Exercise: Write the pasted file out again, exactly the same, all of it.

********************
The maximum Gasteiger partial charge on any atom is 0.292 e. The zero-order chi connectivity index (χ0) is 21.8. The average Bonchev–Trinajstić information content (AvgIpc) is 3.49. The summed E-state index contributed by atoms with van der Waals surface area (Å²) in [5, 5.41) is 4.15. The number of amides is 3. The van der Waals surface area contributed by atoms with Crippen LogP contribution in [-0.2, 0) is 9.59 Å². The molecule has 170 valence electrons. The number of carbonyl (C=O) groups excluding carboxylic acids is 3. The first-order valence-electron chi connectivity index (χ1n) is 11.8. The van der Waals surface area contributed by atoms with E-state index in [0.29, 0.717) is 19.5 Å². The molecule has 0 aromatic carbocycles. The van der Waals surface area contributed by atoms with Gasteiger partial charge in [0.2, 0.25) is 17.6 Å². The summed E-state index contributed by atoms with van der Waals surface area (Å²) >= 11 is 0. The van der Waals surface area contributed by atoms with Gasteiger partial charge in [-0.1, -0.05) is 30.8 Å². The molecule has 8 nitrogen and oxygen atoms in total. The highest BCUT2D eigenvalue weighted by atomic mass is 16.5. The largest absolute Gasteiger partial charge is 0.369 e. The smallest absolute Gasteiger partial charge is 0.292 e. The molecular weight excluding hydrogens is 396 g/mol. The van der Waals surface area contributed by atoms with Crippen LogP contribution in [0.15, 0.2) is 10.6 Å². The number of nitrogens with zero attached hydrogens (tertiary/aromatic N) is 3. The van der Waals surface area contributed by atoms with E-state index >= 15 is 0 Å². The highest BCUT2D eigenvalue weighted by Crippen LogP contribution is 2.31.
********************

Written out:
The maximum Gasteiger partial charge on any atom is 0.292 e. The zero-order chi connectivity index (χ0) is 21.8. The average Bonchev–Trinajstić information content (AvgIpc) is 3.49. The summed E-state index contributed by atoms with van der Waals surface area (Å²) in [5, 5.41) is 4.15. The number of amides is 3. The van der Waals surface area contributed by atoms with Crippen LogP contribution in [-0.2, 0) is 9.59 Å². The molecule has 170 valence electrons. The number of carbonyl (C=O) groups excluding carboxylic acids is 3. The first-order valence-electron chi connectivity index (χ1n) is 11.8. The van der Waals surface area contributed by atoms with E-state index in [0.29, 0.717) is 19.5 Å². The molecule has 0 aromatic carbocycles. The van der Waals surface area contributed by atoms with Gasteiger partial charge in [0.2, 0.25) is 17.6 Å². The summed E-state index contributed by atoms with van der Waals surface area (Å²) >= 11 is 0. The van der Waals surface area contributed by atoms with Gasteiger partial charge in [-0.1, -0.05) is 30.8 Å². The molecule has 8 nitrogen and oxygen atoms in total. The highest BCUT2D eigenvalue weighted by atomic mass is 16.5. The largest absolute Gasteiger partial charge is 0.369 e. The smallest absolute Gasteiger partial charge is 0.292 e. The molecular weight excluding hydrogens is 396 g/mol. The van der Waals surface area contributed by atoms with Crippen LogP contribution in [0.15, 0.2) is 10.6 Å². The number of nitrogens with zero attached hydrogens (tertiary/aromatic N) is 3. The van der Waals surface area contributed by atoms with E-state index >= 15 is 0 Å². The highest BCUT2D eigenvalue weighted by Crippen LogP contribution is 2.31.